Getting Caught

Beware of the energy vamp

Beware of where they camp

They are looking for you

To turn your mind into goo

With their senseless stories

Feels like your head’s been hit by a lorry

Over and over again

The pain never seems to end

All that useless chatter

What does it really matter

On and on, and on and on they go

Where they stop nobody knows

They’re filling my head full of junk

It’s putting me in a funk

None of it makes any sense

Is there a way to build a mental fence

To stop the onslaught

I’m always getting caught

How does speech

Morph into a leech

To tap you dry

I’m gonna cry

Not really

I’m just being silly

They all need a group hug

And a big sloppy kiss on the mug

I almost forgot to mention

They need YOUR attention

This is a public service announcement from potentially disruptive.

Just Say NO to Mayo

It all started when I sold my motorcycle

For a one-way ticket to the British Isles

I was following a girl

Who went to university in Leeds

She wanted to become a barrister

To fight for women’s needs

I stayed in the south where I could make some cash

I was heading up north for my birthday bash

There was a deep pain in my stomach

I was curled up feeling sad

That mayo on my sandwich must have been bad

My stomach hurt for three days

I went to the doctor

Amazed I didn’t have to pay

Boarding British rail

I was on my way

To see my friend

I could not wait

Arriving at our destination

Six hours late

I didn’t really mind

Until a bottle of wine

Got busted in my nap sack

Going through the turn style

I heard a whack

All my stuff was wet

Still I didn’t fret

I was too excited to see my friend

Plus my stomach was on the mend

I was feeling great

We put my stuff in the wash

And went out and on our date

I hadn’t eaten in days

So a big meal I ate

Walking on the way home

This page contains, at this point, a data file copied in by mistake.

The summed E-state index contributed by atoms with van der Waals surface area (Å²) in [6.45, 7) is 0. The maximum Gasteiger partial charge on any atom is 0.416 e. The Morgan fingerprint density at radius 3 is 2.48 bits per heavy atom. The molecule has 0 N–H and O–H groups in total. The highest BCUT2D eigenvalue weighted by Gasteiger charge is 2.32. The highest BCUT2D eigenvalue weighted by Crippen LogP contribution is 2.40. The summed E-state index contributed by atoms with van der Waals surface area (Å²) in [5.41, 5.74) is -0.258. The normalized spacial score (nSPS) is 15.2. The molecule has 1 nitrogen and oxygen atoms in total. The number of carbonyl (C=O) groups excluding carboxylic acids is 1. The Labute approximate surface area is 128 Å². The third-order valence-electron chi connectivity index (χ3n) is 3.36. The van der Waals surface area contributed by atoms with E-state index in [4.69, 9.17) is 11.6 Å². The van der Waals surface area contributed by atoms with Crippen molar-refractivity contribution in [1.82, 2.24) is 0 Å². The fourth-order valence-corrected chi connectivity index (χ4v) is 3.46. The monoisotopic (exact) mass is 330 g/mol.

My stomach groaned

I picked up the pace

She said this isn’t a race

You don’t understand I have to go

Please don’t walk so slow

Squeezing my cheeks

Moving my feet

I made it to the door

Half way up the stairs

This isn’t fair

Everything came rushing out

The look on her face

Was like she just got maced

She was pretty clever

Hosing me off in that cold weather

Later that night I tried to get frisky

She said the world doesn’t contain enough whisky

Take It Back

Up on a hill on Wailuku Drive

Two boys on a bicycle fly by

Cousin on the handle bars

Me on the seat

Both boys cursing each other through their teeth

Ninety degree turn up head

Take it back, cousin I said

You take it back you freak

Both of us screaming ‘take it back’

While flying down the street

I’m not slowing down this bike

Until you apologize to me

You started it by popping a wheely

Too late now

Controlled crash it has to be

Sliding off the road into banana trees

All bloodied up with torn clothes

We left the broken bike in the groves

But off to work we still go

Both of us limping on opposite sides of the road

Flipping each other off as we moan and groan

I take it back cousin

There, I said it

It wasn’t right